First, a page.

Fig. 3
Fig. 3

Effect of polyadenylation on in vitro translation mediated by WYMV UTRs. a Constructs of firefly luciferase reporter vector containing UTRs of WYMV RNA1. b Effect of UTRs of WYMV RNA1 with or without poly(A) on translation of F-luc. c Constructs of firefly luciferase reporter vector containing UTRs of WYMV RNA2. d Effect of UTRs of WYMV RNA2 with or without poly(A) on translation of F-luc. 5’UTR and 3’UTR of WYMV RNA1 (AF067124) is 162 nt and 258 nt, respectively; 5’UTR and 3’UTR of WYMV RNA2 (AF041041) is 171 nt and 768 nt, respectively. F-luc indicates firefly luciferase coding region; shadow boxes indicate corresponding WYMV UTRs

Subsequently, the effect of poly(A) on translation of corresponding constructs was tested. An additional 15 adenylates on F-WY-R1-5 U + 3 U decreased the translation of Fluc to 9.1% of F-WY-R1-5 U + 3 U (Fig. 3B). Addition of 15 adenylates to F-WY-R2-5 U + 3 U increased the translation of Fluc to 1.3 fold of F-WY-R2-5 U + 3 U (Fig. 3D). These opposite effects of 3′ polyadenylation may be associated with the different effects of 3’UTR of RNA1 and RNA2 on translation (Fig. 3B and D). These results suggest that polyadenylation of the WYMV RNA1 and RNA2 has opposite effects on their own cap-independent translation mediated by corresponding UTRs.

3′ polyadenylation had negative effect on in vitro replication mediated by WYMV NIb

In addition to its role as the template for translation, viral RNA of WYMV is also the template for synthesis of the complementary strand, which then is transcribed into the progeny viral RNAs. The effects of alternative polyadenylation on replication were tested using an in vitro replication system mediated by WYMV NIb, which has RNA-dependent RNA polymerase (RdRp) activity [29]. WYMV NIb can synthesize the complementary strand from RNA1 3′ UTR (3 U) or RNA2 3′ terminal 192 nt (3′) (Fig. 4). When 15 or 30 adenylates were added to the RNA1 3′ UTR (3 U) or RNA2 3′ terminal 192 nt (3′), the production of complementary transcripts from the corresponding template declined greatly (Fig. 4). It is suggested that additional adenylates may greatly inhibit the synthetic efficiency of complementary strand from RNA1 or RNA2 of WYMV (Fig. 4). In addition, length of complementary strands was equal to that of the corresponding templates (Fig. 4). This indicates that polyadenylation of RNA1 or RNA2 3′ UTR is stable during in vitro replication.
Fig. 4
Fig. 4

Effect of polyadenylation on in vitro replication mediated by WYMV NIb. 3 U indicates 3′ UTR of WYMV RNA1 (GenBank: AF067124) , 3 U•15A and 3 U•30A indicate 3′ UTR of WYMV RNA1 (GenBank: AF067124) with 15 adenylates or 30 adenylates, 3′ indicates 3′ terminal 192 nt fragment of WYMV RNA2 (GenBank: AF041041), 3′•15A and 3′•30A indicate 3′ terminal 192 nt fragment of WYMV RNA2 (GenBank: AF041041) with 15 adenylates or 30 adenylates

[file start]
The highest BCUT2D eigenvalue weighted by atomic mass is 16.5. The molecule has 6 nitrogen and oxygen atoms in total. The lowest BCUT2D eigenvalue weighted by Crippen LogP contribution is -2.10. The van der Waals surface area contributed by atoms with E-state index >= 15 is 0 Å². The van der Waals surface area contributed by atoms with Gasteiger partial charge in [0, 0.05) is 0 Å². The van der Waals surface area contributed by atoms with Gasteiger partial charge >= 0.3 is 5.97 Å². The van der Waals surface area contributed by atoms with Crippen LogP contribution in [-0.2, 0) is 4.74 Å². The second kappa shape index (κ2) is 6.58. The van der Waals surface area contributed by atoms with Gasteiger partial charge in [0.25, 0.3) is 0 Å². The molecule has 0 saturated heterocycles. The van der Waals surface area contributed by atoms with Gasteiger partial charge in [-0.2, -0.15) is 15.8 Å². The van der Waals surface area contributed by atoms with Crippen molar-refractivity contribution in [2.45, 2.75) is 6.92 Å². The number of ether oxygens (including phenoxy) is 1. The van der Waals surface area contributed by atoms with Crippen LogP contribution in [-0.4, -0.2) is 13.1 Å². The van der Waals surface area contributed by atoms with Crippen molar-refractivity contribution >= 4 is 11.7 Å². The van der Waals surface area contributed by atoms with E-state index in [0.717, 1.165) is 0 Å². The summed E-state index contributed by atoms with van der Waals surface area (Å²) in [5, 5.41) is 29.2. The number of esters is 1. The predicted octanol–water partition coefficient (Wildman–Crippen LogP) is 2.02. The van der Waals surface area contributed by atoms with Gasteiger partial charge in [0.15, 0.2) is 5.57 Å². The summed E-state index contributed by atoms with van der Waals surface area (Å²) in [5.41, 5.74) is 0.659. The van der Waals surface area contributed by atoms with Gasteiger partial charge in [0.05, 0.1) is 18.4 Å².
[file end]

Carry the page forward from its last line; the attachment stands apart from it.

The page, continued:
As small infectious entities replicating only in the living cell, viruses must evolve some properties so that they can exploit the translation machinery of the host to survive. mRNAs in eukaryotes are co-transcribed to obtain a non-templated poly(A) tail of about 250–300 adenosine residues, which contributed to the regulation of the stability, transport and translation of mature transcripts [13, 30]. Many RNAs of RNA viruses have poly(A) tails, whose length is shorter than that of mRNAs [11]. The polyadenylated tail of viral RNA has been considered a factor in RNA stability and translation and mimics the role of the stable poly(A) tail in eukaryotic mRNAs [31, 32]. In addition, variable polyadenylation at the 3′ end of of some viruses’ RNA, including WYMV in this study, has been detected [16,]. These variable polyadenylation tails in RNA viruses may be the direct transcriptional products from different poly(U) segments in the template strands [6, 8, 33, 34] or may undergo the degradation of the poly(A) tail by a 3′ exonuclease like mRNA decay [35, 36].

Alternative polyadenylation in RNA viruses should have more complex roles than in mRNAs since RNA from RNA viruses can serve as the template for both translation and replication [19]. In this study, the effects of alternative polyadenylation on translation and replication of WYMV were investigated. At the translation level, the cap-independent activity or IRES activity of 5′ UTR of WYMV RNA1 and RNA2 was identified using Fluc-fused constructs. The cap-independent activity of 5′ UTR of WYMV RNAs can be further enhanced by corresponding 3′ UTR without adenylates through potential RNA-RNA interaction (Fig. 3). This provides new evidence about the IRES activity of 5′ UTR in VPg-containing RNA viruses. For picornaviruses, VPg serves as a primer to synthesize the nascent viral RNA and exists at the 5′ end [37]. This VPg can be released from viral RNA though “unlinkase” activity via TDP2 enzyme [38]. For RNA viruses encoding VPg, viral RNAs with or without VPg can achieve effective translation [39, 40]. It is suggested that the presence of VPg at the 5′ end of viral RNA is not essential for effective translation.